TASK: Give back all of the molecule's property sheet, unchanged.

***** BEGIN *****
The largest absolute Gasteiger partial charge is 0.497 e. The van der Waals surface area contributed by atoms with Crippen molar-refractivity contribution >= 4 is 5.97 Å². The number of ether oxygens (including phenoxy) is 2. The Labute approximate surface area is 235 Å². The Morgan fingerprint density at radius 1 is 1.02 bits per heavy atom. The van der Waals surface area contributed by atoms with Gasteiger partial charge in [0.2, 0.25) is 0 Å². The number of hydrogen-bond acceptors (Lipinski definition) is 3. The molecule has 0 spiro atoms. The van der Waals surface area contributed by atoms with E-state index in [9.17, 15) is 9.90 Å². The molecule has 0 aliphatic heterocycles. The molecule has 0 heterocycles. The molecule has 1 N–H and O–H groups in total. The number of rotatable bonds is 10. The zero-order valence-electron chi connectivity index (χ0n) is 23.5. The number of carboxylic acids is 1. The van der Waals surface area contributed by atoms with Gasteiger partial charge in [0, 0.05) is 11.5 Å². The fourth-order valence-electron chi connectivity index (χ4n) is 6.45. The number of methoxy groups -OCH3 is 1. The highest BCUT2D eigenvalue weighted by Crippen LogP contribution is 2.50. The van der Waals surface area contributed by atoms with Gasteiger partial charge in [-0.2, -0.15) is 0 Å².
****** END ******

The largest absolute Gasteiger partial charge is 0.497 e. The van der Waals surface area contributed by atoms with Crippen molar-refractivity contribution >= 4 is 5.97 Å². The number of ether oxygens (including phenoxy) is 2. The Labute approximate surface area is 235 Å². The Morgan fingerprint density at radius 1 is 1.02 bits per heavy atom. The van der Waals surface area contributed by atoms with Gasteiger partial charge in [0.2, 0.25) is 0 Å². The number of hydrogen-bond acceptors (Lipinski definition) is 3. The molecule has 0 spiro atoms. The van der Waals surface area contributed by atoms with E-state index in [9.17, 15) is 9.90 Å². The molecule has 0 aliphatic heterocycles. The molecule has 0 heterocycles. The molecule has 1 N–H and O–H groups in total. The number of rotatable bonds is 10. The zero-order valence-electron chi connectivity index (χ0n) is 23.5. The number of carboxylic acids is 1. The van der Waals surface area contributed by atoms with Gasteiger partial charge in [0, 0.05) is 11.5 Å². The fourth-order valence-electron chi connectivity index (χ4n) is 6.45. The number of methoxy groups -OCH3 is 1. The highest BCUT2D eigenvalue weighted by Crippen LogP contribution is 2.50. The van der Waals surface area contributed by atoms with Gasteiger partial charge in [-0.2, -0.15) is 0 Å².